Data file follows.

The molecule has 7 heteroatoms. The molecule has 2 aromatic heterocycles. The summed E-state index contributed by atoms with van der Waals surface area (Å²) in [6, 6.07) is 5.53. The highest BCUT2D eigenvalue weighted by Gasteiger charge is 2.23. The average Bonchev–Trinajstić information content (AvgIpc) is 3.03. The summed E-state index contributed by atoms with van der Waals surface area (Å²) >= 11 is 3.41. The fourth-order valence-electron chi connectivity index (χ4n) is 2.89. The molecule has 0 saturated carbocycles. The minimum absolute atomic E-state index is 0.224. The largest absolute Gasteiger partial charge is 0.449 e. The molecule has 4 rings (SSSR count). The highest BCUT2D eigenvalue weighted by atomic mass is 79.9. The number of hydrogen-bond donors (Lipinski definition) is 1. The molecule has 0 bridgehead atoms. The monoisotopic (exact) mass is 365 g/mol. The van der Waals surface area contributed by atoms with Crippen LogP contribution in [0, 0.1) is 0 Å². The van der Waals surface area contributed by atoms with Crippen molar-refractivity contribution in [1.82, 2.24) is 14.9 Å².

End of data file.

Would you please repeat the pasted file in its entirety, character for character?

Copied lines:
The molecule has 7 heteroatoms. The molecule has 2 aromatic heterocycles. The summed E-state index contributed by atoms with van der Waals surface area (Å²) in [6, 6.07) is 5.53. The highest BCUT2D eigenvalue weighted by Gasteiger charge is 2.23. The average Bonchev–Trinajstić information content (AvgIpc) is 3.03. The summed E-state index contributed by atoms with van der Waals surface area (Å²) >= 11 is 3.41. The fourth-order valence-electron chi connectivity index (χ4n) is 2.89. The molecule has 0 saturated carbocycles. The minimum absolute atomic E-state index is 0.224. The largest absolute Gasteiger partial charge is 0.449 e. The molecule has 4 rings (SSSR count). The highest BCUT2D eigenvalue weighted by atomic mass is 79.9. The number of hydrogen-bond donors (Lipinski definition) is 1. The molecule has 0 bridgehead atoms. The monoisotopic (exact) mass is 365 g/mol. The van der Waals surface area contributed by atoms with Crippen LogP contribution in [0, 0.1) is 0 Å². The van der Waals surface area contributed by atoms with Crippen molar-refractivity contribution in [1.82, 2.24) is 14.9 Å².